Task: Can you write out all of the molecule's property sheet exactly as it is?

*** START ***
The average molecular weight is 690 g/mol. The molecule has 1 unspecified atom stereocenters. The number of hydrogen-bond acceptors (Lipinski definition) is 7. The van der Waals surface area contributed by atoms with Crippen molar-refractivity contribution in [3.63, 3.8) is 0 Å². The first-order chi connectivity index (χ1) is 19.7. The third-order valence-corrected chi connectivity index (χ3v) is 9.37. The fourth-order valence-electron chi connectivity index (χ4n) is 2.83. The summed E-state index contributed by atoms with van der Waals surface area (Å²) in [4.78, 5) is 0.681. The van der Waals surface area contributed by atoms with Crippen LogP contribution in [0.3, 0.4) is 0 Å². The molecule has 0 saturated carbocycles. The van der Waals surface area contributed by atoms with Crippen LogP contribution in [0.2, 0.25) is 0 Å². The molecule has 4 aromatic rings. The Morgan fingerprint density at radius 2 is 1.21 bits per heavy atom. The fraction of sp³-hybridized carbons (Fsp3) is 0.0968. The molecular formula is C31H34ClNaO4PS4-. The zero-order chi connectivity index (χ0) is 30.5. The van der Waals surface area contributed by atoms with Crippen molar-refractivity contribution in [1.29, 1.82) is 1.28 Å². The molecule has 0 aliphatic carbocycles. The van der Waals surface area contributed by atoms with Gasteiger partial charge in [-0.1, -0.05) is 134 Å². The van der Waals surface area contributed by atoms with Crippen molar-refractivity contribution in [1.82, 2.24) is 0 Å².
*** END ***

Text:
The average molecular weight is 690 g/mol. The molecule has 1 unspecified atom stereocenters. The number of hydrogen-bond acceptors (Lipinski definition) is 7. The van der Waals surface area contributed by atoms with Crippen molar-refractivity contribution in [3.63, 3.8) is 0 Å². The first-order chi connectivity index (χ1) is 19.7. The third-order valence-corrected chi connectivity index (χ3v) is 9.37. The fourth-order valence-electron chi connectivity index (χ4n) is 2.83. The summed E-state index contributed by atoms with van der Waals surface area (Å²) in [4.78, 5) is 0.681. The van der Waals surface area contributed by atoms with Crippen LogP contribution in [0.3, 0.4) is 0 Å². The molecule has 0 saturated carbocycles. The van der Waals surface area contributed by atoms with Crippen LogP contribution in [0.2, 0.25) is 0 Å². The molecule has 4 aromatic rings. The Morgan fingerprint density at radius 2 is 1.21 bits per heavy atom. The fraction of sp³-hybridized carbons (Fsp3) is 0.0968. The molecular formula is C31H34ClNaO4PS4-. The zero-order chi connectivity index (χ0) is 30.5. The van der Waals surface area contributed by atoms with Crippen molar-refractivity contribution in [1.29, 1.82) is 1.28 Å². The molecule has 0 aliphatic carbocycles. The van der Waals surface area contributed by atoms with Gasteiger partial charge in [-0.1, -0.05) is 134 Å². The van der Waals surface area contributed by atoms with Crippen molar-refractivity contribution in [1.82, 2.24) is 0 Å².